Section 640.010.1 provides, in pertinent part, that the Director "shall faithfully cause to be executed all policies established by the boards and commissions assigned to the department, be subject to their decisions as to all substantive and procedural rules and his or her decisions shall be subject to appeal as provided by law." (Emphasis added). Valley Oaks asserts that this version of Section 640.010.1 limits standing to appeal the Director's decision to only a narrow class of persons. In support of this contention, Valley Oaks argues that a previous version of Section 640.010 stated that "affected parties" had the right to appeal and that, by amending the section to state that appeals may be taken "as provided by law[, ]" the legislature signaled its intention to limit the ability to appeal to those persons explicitly contemplated by statute. Valley Oaks then contends that, by enacting Section 644.051.6, the legislature intended the AHC to take appeals only from permit applicants and potential applicants. Section 644.051.6 states, in pertinent part:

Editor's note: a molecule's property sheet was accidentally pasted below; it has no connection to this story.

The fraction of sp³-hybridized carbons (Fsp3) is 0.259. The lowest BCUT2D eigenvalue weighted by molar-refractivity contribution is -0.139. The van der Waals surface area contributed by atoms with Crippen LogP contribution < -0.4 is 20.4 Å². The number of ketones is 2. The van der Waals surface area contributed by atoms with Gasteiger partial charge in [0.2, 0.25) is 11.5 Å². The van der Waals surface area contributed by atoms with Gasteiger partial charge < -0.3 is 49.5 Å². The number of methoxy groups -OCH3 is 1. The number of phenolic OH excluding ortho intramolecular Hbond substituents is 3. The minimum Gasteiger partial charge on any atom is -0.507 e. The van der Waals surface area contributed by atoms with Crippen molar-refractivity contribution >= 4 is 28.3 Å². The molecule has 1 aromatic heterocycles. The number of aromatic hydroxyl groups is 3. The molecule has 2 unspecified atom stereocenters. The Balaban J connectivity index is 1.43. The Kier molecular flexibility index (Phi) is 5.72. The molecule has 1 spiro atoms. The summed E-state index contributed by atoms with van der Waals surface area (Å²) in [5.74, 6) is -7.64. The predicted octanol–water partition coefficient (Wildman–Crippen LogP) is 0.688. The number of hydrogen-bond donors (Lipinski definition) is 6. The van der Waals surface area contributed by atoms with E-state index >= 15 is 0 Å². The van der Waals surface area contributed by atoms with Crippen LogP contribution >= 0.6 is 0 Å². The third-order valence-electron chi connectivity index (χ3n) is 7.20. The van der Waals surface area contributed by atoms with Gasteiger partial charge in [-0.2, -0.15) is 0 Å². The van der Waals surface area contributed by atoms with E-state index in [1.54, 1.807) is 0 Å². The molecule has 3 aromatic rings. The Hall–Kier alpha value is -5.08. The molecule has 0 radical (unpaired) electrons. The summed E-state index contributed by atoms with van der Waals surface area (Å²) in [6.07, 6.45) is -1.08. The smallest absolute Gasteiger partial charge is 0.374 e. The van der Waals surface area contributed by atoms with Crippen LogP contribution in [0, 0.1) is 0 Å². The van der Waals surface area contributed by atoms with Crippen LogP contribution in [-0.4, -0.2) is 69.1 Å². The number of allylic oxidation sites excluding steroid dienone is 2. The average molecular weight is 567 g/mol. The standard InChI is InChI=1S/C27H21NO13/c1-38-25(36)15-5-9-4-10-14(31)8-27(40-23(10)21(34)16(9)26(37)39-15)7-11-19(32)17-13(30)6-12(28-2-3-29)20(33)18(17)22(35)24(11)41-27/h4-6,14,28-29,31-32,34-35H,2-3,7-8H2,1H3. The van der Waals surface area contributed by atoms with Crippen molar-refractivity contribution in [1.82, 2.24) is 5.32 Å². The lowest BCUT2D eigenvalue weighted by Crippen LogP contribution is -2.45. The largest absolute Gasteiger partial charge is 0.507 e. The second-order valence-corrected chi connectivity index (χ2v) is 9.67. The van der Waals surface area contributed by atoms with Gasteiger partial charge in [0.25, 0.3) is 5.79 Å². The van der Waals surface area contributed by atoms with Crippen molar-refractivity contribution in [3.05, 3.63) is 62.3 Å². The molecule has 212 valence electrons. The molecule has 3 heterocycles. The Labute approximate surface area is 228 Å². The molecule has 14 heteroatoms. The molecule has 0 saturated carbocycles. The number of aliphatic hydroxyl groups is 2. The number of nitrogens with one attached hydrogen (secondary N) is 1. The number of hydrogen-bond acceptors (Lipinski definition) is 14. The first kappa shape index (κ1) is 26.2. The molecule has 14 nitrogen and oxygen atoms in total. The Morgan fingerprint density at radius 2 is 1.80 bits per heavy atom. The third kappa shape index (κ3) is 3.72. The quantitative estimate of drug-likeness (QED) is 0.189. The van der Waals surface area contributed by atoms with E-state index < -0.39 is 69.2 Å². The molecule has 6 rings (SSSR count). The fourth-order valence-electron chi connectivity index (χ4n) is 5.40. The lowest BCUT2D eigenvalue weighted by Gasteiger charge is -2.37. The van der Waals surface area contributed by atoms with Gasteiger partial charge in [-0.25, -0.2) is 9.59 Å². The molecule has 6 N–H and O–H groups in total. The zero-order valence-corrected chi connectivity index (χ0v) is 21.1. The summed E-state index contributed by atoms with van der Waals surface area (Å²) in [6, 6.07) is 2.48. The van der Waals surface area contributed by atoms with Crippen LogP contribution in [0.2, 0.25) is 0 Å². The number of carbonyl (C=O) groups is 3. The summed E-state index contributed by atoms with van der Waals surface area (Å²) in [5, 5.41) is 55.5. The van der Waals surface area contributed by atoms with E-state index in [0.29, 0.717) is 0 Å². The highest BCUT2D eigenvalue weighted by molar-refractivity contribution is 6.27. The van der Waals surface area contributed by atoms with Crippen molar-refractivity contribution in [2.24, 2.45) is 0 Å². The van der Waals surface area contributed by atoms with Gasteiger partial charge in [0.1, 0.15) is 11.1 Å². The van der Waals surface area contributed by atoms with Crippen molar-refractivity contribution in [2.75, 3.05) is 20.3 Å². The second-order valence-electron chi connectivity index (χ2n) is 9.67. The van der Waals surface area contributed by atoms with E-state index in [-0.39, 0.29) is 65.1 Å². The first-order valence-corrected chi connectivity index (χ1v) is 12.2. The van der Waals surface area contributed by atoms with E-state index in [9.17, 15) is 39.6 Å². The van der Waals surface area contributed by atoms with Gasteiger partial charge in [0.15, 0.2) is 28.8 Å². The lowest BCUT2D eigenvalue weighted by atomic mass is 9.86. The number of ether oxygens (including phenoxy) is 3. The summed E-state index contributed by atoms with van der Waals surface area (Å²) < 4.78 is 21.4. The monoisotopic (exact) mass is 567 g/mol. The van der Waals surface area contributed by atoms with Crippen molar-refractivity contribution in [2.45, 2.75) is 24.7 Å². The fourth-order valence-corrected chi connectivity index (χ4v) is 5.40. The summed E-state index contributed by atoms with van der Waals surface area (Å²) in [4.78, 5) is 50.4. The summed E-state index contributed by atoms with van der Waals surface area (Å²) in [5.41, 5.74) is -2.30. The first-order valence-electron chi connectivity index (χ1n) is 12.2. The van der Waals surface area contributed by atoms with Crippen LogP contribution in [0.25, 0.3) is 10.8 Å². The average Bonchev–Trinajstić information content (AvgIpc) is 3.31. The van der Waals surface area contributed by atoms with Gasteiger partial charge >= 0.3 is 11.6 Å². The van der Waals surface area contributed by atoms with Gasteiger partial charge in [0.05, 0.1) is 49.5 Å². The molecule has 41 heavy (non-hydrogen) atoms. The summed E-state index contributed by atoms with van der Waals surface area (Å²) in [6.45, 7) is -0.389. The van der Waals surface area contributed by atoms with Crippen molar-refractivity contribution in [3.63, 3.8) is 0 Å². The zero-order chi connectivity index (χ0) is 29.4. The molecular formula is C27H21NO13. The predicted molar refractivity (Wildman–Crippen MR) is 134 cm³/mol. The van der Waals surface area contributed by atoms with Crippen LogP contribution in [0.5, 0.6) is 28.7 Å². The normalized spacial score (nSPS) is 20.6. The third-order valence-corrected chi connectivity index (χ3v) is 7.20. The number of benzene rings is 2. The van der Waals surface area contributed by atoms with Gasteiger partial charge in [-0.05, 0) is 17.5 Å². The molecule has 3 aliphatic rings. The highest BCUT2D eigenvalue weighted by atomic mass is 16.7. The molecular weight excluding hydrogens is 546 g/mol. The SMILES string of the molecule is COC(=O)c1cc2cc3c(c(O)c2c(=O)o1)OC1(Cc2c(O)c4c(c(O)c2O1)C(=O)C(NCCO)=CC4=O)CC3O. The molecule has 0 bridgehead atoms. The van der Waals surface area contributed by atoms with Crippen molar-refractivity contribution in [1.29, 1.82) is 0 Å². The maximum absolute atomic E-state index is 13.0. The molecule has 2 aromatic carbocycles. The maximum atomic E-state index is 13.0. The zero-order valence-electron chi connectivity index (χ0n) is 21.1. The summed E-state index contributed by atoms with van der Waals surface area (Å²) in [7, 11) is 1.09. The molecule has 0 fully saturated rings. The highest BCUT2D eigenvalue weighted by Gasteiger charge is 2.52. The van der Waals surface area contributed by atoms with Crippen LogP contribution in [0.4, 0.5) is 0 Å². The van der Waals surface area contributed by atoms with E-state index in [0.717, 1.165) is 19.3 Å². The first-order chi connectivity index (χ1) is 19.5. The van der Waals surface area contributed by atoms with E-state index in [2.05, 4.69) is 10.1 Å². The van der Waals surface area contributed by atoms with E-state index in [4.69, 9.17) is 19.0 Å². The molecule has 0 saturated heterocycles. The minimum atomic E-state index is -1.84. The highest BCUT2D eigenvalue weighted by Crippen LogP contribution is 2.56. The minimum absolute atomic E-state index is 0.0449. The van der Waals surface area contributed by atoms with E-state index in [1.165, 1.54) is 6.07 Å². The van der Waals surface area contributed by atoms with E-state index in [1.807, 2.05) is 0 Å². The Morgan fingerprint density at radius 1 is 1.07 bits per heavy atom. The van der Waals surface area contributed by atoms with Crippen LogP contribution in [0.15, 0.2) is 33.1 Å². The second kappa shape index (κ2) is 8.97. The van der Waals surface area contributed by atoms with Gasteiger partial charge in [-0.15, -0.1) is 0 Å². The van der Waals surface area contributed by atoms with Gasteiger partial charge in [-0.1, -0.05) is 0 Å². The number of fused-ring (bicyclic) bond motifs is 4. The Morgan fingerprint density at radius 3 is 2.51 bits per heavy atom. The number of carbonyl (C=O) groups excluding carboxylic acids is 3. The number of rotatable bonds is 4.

The director shall promptly notify the applicant in writing of his or her action and if the permit is denied state the reasons for such denial. As provided by sections 621.250 and 640.013, the applicant may appeal to the administrative hearing commission from the denial of a permit or from any condition in any permit by filing a petition with the administrative hearing commission within thirty days of the notice of denial or issuance of the permit. After a final action is taken on a new or reissued general permit, a potential applicant for the general permit who can demonstrate that he or she is or may be adversely affected by any permit term or condition may appeal the terms and conditions of the general permit within thirty days of the department's issuance of the general permit.

         Valley Oaks's contention that Sections 640.010.1 and 644.051.6 limit the right to appeal to permit applicants or potential applicants is wrong for several reasons.

         In 2005, the legislature transferred the authority to hear all contested case administrative appeals granted in Chapter 640 and the Missouri Clean Water Law to the AHC. See 621.250.1; see also Valley Park Props., LLC v. Mo. Dept. of Nat. Res., 580 S.W.3d 607, 616 (Mo. App. 2019). Section 621.250.2 states, in pertinent part, that:

Except as otherwise provided by law, any person or entity who is a party to, or who is aggrieved or adversely affected by, any finding, order, decision, or assessment for which the authority to hear appeals was transferred to the administrative hearing commission in subsection 1 of this section may file a notice of appeal with the administrative hearing commission within thirty days after any such finding, order, decision, or assessment is placed in the United States ...